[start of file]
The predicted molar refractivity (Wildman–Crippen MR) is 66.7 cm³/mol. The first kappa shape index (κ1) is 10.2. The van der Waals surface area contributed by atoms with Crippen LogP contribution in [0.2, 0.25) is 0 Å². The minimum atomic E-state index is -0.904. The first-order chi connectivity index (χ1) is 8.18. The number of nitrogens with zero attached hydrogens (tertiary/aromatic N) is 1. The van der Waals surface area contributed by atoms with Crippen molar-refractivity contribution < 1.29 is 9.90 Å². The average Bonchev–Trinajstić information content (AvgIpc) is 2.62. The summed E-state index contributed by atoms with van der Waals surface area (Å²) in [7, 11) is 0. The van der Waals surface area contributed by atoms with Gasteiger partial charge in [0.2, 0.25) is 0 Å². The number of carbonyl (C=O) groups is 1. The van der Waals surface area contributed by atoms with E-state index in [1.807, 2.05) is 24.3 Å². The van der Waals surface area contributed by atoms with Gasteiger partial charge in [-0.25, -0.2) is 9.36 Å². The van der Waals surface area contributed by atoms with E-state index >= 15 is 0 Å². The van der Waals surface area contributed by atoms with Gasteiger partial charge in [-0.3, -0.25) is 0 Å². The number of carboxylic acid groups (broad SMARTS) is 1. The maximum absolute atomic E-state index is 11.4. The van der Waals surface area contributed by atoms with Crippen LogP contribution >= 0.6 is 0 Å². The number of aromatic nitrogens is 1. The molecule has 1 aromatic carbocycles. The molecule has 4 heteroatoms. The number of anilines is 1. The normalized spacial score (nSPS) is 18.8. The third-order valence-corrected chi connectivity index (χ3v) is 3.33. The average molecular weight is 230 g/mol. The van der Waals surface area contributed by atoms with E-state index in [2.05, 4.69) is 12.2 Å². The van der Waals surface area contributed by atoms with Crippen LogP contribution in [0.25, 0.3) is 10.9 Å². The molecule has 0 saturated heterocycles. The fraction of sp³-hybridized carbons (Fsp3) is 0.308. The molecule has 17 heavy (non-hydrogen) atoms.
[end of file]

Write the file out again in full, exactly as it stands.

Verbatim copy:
The predicted molar refractivity (Wildman–Crippen MR) is 66.7 cm³/mol. The first kappa shape index (κ1) is 10.2. The van der Waals surface area contributed by atoms with Crippen LogP contribution in [0.2, 0.25) is 0 Å². The minimum atomic E-state index is -0.904. The first-order chi connectivity index (χ1) is 8.18. The number of nitrogens with zero attached hydrogens (tertiary/aromatic N) is 1. The van der Waals surface area contributed by atoms with Crippen molar-refractivity contribution < 1.29 is 9.90 Å². The average Bonchev–Trinajstić information content (AvgIpc) is 2.62. The summed E-state index contributed by atoms with van der Waals surface area (Å²) in [7, 11) is 0. The van der Waals surface area contributed by atoms with Gasteiger partial charge in [0.2, 0.25) is 0 Å². The number of carbonyl (C=O) groups is 1. The van der Waals surface area contributed by atoms with E-state index in [1.807, 2.05) is 24.3 Å². The van der Waals surface area contributed by atoms with Gasteiger partial charge in [-0.25, -0.2) is 9.36 Å². The van der Waals surface area contributed by atoms with E-state index >= 15 is 0 Å². The van der Waals surface area contributed by atoms with Gasteiger partial charge in [-0.3, -0.25) is 0 Å². The number of carboxylic acid groups (broad SMARTS) is 1. The maximum absolute atomic E-state index is 11.4. The van der Waals surface area contributed by atoms with Crippen LogP contribution >= 0.6 is 0 Å². The number of aromatic nitrogens is 1. The molecule has 1 aromatic carbocycles. The molecule has 4 heteroatoms. The number of anilines is 1. The normalized spacial score (nSPS) is 18.8. The third-order valence-corrected chi connectivity index (χ3v) is 3.33. The average molecular weight is 230 g/mol. The van der Waals surface area contributed by atoms with E-state index in [2.05, 4.69) is 12.2 Å². The van der Waals surface area contributed by atoms with Crippen LogP contribution in [0.25, 0.3) is 10.9 Å². The molecule has 0 saturated heterocycles. The fraction of sp³-hybridized carbons (Fsp3) is 0.308. The molecule has 17 heavy (non-hydrogen) atoms.